Only the second Delany I've read, and as with the first one, the thought that comes to mind is "what took me so long?" I've loved both - the first for its myth and poetry, and this for the ideas, the prose, the explorations of self and identity. These are hitting exactly in my wheelhouse. This is closer to straightforward science fiction than was The Einstein Intersection, but with a magic all Delany's own.

Note: The rest of this review has been withdrawn due to the recent changes in Goodreads po
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Wastrel
Nov 03, 2016 Wastrel rated it really liked it
A lively, interesting young novel that is very clearly written by a very young man, who is very impressed with himself. I found I wanted to like it more than I actually did - because I like what it is trying to do, both ideologically and artistically, but I'm not convinced by how it's actually done. Overall feels rather light and stilted, and I found it particularly annoying how Delany would happily lecture his readers on any subject that came to hand, despite being monumentally and disintereste ...more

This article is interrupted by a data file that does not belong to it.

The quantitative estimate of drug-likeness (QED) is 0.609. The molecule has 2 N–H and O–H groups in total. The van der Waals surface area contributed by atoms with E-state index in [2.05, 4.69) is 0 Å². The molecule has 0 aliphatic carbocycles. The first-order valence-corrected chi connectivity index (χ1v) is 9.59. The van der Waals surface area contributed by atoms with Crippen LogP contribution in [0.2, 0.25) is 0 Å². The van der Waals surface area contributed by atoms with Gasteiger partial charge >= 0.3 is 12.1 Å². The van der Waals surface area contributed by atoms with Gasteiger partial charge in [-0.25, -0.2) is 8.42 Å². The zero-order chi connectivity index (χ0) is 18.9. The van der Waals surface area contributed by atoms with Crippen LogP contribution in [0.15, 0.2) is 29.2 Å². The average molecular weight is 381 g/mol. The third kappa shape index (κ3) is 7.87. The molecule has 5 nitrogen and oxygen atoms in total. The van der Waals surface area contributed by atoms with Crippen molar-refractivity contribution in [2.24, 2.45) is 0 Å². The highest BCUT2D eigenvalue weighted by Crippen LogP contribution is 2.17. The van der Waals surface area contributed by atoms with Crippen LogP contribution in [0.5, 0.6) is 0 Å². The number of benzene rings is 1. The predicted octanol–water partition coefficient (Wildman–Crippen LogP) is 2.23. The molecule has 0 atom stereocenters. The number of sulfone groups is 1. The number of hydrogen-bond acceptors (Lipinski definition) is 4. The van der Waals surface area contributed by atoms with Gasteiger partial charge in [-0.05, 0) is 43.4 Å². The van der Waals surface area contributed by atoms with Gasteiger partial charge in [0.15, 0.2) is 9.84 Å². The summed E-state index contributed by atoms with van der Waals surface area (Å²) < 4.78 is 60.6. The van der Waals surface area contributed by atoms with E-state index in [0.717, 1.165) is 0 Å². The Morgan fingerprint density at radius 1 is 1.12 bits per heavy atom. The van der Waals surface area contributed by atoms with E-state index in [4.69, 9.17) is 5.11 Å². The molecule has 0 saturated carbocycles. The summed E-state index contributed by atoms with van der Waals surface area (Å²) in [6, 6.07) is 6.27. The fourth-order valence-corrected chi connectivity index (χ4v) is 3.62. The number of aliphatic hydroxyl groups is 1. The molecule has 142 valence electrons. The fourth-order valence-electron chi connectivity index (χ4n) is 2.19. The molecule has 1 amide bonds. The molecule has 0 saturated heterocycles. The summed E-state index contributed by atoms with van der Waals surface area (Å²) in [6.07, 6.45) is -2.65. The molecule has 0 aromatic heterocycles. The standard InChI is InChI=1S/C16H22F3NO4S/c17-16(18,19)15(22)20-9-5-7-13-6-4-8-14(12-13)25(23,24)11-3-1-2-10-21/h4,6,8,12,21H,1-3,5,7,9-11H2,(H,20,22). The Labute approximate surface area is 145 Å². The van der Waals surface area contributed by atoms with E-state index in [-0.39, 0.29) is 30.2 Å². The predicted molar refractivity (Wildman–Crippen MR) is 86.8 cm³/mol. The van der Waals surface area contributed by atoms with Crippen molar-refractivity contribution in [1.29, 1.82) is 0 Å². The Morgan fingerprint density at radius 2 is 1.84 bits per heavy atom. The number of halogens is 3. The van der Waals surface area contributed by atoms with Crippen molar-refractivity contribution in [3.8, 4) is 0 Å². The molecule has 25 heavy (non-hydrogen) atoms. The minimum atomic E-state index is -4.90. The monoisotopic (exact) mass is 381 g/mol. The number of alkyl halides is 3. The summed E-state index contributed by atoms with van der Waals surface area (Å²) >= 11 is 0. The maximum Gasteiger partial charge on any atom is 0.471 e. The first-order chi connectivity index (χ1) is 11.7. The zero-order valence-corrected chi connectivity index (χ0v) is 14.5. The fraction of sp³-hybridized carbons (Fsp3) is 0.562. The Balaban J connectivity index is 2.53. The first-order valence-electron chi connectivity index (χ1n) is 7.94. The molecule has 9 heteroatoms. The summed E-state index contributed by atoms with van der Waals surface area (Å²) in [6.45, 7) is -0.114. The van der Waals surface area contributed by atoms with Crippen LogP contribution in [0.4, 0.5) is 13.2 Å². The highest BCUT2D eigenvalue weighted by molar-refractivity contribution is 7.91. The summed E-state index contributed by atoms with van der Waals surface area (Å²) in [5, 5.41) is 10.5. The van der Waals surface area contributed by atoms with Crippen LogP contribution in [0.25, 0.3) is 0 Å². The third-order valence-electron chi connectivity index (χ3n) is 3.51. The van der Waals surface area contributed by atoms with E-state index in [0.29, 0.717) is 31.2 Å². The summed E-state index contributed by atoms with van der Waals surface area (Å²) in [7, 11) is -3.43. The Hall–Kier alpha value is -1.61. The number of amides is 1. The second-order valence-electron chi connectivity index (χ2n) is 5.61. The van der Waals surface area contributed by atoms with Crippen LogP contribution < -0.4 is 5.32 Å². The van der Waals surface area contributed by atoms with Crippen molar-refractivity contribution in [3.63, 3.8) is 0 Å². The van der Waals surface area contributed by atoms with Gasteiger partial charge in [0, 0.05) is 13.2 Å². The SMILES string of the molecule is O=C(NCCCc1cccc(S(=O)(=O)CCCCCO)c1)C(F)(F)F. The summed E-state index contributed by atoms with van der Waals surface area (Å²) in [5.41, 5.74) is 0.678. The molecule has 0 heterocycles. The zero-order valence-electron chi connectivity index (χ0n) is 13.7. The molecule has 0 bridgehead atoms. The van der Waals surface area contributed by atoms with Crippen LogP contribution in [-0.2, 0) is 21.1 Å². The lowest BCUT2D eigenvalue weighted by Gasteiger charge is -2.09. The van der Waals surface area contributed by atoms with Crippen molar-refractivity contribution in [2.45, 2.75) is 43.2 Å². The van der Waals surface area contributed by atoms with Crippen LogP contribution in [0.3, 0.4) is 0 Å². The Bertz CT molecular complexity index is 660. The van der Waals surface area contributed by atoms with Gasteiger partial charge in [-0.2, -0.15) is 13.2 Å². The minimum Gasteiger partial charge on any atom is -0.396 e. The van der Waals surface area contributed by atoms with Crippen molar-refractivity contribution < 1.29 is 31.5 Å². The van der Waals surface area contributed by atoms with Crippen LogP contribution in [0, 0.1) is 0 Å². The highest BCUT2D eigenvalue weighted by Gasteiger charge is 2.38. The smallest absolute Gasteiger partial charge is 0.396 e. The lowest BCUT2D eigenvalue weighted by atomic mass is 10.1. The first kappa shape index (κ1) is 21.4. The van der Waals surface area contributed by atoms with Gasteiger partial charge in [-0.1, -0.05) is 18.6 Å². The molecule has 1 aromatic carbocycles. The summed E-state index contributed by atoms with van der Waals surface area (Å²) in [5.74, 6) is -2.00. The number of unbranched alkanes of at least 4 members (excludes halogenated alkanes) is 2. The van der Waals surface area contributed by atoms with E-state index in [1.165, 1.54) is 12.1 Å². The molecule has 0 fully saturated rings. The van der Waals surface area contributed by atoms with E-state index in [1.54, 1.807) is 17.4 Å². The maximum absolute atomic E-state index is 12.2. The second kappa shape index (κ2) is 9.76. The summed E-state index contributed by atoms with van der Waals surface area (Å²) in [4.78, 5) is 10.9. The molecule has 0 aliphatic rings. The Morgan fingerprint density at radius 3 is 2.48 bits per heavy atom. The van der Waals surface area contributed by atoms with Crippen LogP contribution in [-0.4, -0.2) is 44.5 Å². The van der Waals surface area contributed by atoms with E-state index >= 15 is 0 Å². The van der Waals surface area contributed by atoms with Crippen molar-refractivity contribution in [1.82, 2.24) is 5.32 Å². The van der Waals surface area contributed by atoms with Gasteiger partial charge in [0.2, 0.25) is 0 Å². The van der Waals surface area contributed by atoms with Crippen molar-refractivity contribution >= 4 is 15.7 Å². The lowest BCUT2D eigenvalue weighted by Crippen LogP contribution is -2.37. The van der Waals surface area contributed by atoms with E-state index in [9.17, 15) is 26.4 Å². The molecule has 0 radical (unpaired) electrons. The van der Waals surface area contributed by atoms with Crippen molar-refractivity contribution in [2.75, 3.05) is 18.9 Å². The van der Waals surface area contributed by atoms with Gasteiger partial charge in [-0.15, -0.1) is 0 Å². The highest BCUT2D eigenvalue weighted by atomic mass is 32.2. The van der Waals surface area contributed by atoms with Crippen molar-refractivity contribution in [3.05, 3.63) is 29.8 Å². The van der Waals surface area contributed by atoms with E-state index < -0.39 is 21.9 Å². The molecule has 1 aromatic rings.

Lit Bug
Babel-17 is one of the greatest classics in the history of literary SF, and I now know why. Delany is a veritable genius - what we gush about today in Mieville is but a more sophisticated, more complex offshoot of Delany's ingenious conceptions of making the abstract concrete.

Language is what defines us, our thoughts, our perceptions. What separates our critical thinking processes is the perception of I as different from you, the awareness of an independent conscious existence

What happens when y
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Outis
I don't get this book.